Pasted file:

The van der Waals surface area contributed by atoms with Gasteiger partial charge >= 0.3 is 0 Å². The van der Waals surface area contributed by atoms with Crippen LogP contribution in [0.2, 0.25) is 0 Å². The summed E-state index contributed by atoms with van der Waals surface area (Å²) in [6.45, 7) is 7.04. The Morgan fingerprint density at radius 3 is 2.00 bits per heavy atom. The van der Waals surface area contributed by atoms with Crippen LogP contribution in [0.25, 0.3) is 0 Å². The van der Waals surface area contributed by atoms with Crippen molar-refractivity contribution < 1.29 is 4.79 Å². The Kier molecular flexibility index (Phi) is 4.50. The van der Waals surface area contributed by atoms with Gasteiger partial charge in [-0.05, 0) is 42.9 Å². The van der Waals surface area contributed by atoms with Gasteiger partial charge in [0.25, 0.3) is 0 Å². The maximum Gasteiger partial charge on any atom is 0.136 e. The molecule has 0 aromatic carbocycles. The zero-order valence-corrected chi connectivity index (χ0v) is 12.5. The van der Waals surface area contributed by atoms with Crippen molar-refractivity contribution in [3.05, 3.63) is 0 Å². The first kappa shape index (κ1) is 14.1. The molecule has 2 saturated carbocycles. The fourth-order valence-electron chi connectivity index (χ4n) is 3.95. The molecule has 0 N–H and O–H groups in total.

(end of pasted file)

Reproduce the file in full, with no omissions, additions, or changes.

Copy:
The van der Waals surface area contributed by atoms with Gasteiger partial charge >= 0.3 is 0 Å². The van der Waals surface area contributed by atoms with Crippen LogP contribution in [0.2, 0.25) is 0 Å². The summed E-state index contributed by atoms with van der Waals surface area (Å²) in [6.45, 7) is 7.04. The Morgan fingerprint density at radius 3 is 2.00 bits per heavy atom. The van der Waals surface area contributed by atoms with Crippen LogP contribution in [0.25, 0.3) is 0 Å². The van der Waals surface area contributed by atoms with Crippen molar-refractivity contribution < 1.29 is 4.79 Å². The Kier molecular flexibility index (Phi) is 4.50. The van der Waals surface area contributed by atoms with Gasteiger partial charge in [-0.05, 0) is 42.9 Å². The van der Waals surface area contributed by atoms with Gasteiger partial charge in [0.25, 0.3) is 0 Å². The maximum Gasteiger partial charge on any atom is 0.136 e. The molecule has 0 aromatic carbocycles. The zero-order valence-corrected chi connectivity index (χ0v) is 12.5. The van der Waals surface area contributed by atoms with Crippen molar-refractivity contribution in [3.05, 3.63) is 0 Å². The first kappa shape index (κ1) is 14.1. The molecule has 2 saturated carbocycles. The fourth-order valence-electron chi connectivity index (χ4n) is 3.95. The molecule has 0 N–H and O–H groups in total.